Mosquito Monitoring Program Restarting

Mosquito Monitoring Program Restarting
Posted on 06/14/2018

Every year as the weather warms, the mosquito population booms and so does the potential for the diseases mosquitoes carry. In response, Lane County Environmental Health, a section of Lane County Public Health, is conducting active mosquito surveillance this summer for West Nile Virus and Zika Virus. Traps are used to collect mosquitoes from different active mosquito areas in Lane County weekly. The mosquitoes are then sorted by species and sent to the OSU Veterinary Diagnostic Laboratory to test for West Nile Virus and Zika Virus. This surveillance is part of the Oregon Health Authority West Nile Virus Surveillance Project and Zika Virus Surveillance activities. 

“While cases are rare, this is a fundamental part of our ability to monitor the spread of mosquito-borne illness in Lane County,” said Senior Public Health Officer Patrick Luedtke, M.D. “Our surveillance will allow us to be responsive if mosquito populations show a proliferation of disease, as well as work with our partners in other counties and states to track the spread.”

West Nile Virus:

West Nile Virus (WNV) is a seasonal virus that flares up in the summer and continues into the fall until temperatures consistently fall below 50 degrees. While WNV is rare, it is easily transmitted and can cause serious illness. The virus is spread primarily through infected mosquitoes and typically after the insect has bitten a bird. Early symptoms include fever, headache, body aches, and skin rash.

Zika Virus:

Zika is a virus usually spread by mosquitoes. Zika can also spread through sexual activity with an infected person, even if that person shows no sign of illness. We know of only two types of mosquitoes that spread Zika. Those mosquitoes have not been found in Oregon. We do not know if Oregon’s mosquitoes could spread Zika if it were introduced to our mosquito population. Most people who have Zika do not show signs of illness. Those who do show signs of Zika may have a rash, fever, joint pain and redness of the eyes. Zika symptoms are usually mild. Serious illness that creates a need for hospital care is uncommon. Zika can cause birth defects when pregnant women are infected.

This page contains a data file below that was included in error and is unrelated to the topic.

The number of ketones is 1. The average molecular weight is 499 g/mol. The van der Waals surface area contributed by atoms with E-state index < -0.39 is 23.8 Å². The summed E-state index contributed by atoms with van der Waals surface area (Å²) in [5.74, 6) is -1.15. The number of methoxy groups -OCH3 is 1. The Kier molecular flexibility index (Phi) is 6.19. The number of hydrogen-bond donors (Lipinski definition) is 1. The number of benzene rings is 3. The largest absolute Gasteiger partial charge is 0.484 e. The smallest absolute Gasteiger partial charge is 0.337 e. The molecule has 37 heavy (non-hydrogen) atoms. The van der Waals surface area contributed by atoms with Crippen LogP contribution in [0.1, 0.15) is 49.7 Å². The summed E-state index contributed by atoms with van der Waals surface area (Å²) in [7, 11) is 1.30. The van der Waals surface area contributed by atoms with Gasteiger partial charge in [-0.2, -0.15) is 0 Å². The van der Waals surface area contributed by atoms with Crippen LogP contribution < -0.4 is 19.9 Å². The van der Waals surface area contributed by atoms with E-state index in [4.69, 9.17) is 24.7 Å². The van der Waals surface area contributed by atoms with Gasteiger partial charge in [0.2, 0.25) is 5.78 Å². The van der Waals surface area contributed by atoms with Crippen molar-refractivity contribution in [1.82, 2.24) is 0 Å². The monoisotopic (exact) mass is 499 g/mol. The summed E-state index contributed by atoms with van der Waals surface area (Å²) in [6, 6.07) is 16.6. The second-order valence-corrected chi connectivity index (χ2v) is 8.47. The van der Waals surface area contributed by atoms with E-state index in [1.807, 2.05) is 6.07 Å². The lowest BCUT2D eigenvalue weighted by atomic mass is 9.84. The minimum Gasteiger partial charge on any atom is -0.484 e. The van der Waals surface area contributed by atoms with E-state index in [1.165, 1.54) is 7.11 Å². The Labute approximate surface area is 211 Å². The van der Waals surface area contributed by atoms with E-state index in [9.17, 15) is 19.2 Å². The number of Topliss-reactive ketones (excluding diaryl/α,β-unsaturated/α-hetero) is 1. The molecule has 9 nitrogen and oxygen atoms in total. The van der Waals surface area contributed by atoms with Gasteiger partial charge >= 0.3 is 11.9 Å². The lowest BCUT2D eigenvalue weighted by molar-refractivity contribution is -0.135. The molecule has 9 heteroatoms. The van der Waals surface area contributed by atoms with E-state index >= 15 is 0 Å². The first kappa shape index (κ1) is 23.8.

Preventive Tips:

  • When outdoors, use repellents containing DEET; DEET-free alternatives, such as, lemon eucalyptus oil and citronella, are also effective.
  • Mosquito species that carry WNV are the most active from dusk to dawn.  Mosquito species that carry Zika are most active during daylight hours. Use insect repellent and wear clothing that provides extensive cover or stay indoors during this time.
  • Inspect your home for any openings that mosquitoes could use to enter and make sure all windows are covered with protective screens.
  • Empty any standing water, such as flower pots, buckets, barrels, etc.
  • Change water in pet dishes and bird baths weekly.

Mosquito control

Limiting exposure to mosquitoes is fundamental to help prevent the spread of WNV. Reducing the amount of standing water available for mosquito breeding is a key element in mosquito control. Other mosquito control guidelines include:

  • Dispose of tin cans, plastic containers, ceramic pots or similar water-holding containers.
  • Remove all discarded tires.
  • Drill holes in the bottom of recycling containers left outdoors.
  • Clean clogged roof gutters.
  • Turn over plastic wading pools when not in use.
  • Turn over wheelbarrows and don’t let water stagnate in birdbaths.
  • Aerate ornamental pools or stock them with fish.
  • Clean and chlorinate swimming pools when not in use.
  • Use landscaping to eliminate standing water.
  • Utilize mosquito dunks or torpedoes for larvae control in standing water that cannot be eliminated.
  • Utilize mosquito traps when necessary.